A German physicist, Gabriel Fahrenheit, developed the Fahrenheit Scale in 1714. On this scale, 0 degrees equals the lowest temperature he could measure in his lab. He assigned 32 degrees to the freezing point of water. The boiling point (also called the steam point, because it's the point at which water begins to turn to steam) is recorded at 212 degrees.
Anders Celsius, a Swedish astronomer, invented the Celsius Scale in 1742. On this scale, 0 degrees equals the freezing point and 100 degrees equals the boiling point.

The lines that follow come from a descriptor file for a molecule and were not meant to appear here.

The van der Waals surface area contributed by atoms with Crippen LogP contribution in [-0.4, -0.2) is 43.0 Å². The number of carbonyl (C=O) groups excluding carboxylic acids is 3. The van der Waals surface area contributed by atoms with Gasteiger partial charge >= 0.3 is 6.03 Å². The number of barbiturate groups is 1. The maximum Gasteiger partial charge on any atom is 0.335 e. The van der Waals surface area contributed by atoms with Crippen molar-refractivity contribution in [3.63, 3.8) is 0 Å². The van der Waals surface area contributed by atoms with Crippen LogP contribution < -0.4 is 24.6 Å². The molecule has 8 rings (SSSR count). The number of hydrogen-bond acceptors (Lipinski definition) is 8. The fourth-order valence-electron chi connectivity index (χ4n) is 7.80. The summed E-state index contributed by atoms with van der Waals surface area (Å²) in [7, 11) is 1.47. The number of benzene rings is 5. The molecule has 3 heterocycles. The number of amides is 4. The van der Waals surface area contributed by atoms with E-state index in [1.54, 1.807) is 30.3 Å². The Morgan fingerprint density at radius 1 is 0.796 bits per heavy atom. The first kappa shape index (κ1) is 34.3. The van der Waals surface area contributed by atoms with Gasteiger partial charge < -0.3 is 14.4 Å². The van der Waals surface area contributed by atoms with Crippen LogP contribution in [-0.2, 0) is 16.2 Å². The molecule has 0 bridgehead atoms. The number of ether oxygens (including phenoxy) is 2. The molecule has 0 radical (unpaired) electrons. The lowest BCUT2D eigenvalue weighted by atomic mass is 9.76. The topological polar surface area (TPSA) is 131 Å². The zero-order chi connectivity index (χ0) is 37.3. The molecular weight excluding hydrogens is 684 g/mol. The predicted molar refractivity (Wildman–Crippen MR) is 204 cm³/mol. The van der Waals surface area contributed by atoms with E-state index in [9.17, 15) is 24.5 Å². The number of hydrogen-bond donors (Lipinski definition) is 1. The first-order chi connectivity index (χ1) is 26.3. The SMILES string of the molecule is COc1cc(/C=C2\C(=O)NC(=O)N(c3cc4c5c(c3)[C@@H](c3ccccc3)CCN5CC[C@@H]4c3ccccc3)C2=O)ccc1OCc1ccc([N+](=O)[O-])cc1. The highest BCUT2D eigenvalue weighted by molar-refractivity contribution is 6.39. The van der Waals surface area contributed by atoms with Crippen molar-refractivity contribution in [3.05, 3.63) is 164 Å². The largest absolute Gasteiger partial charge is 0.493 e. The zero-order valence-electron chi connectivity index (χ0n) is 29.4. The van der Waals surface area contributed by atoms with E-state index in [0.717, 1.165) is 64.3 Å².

A third scale used for scientific purposes is the Kelvin Scale, in which the freezing point is 273 degrees and the boiling point is 373. All those other degrees below 273 are used for making very exact scientific measurements, with 0 degrees equaling absolute zero, the point at which molecules are assumed to cease all motion.
Fahrenheit measurements are most common in English-speaking countries, although outside the U.S., its use is declining. Celsius is used almost everywhere else and is considered easier to use, because it's two most significant measures are the easy-to-remember "0" and "100".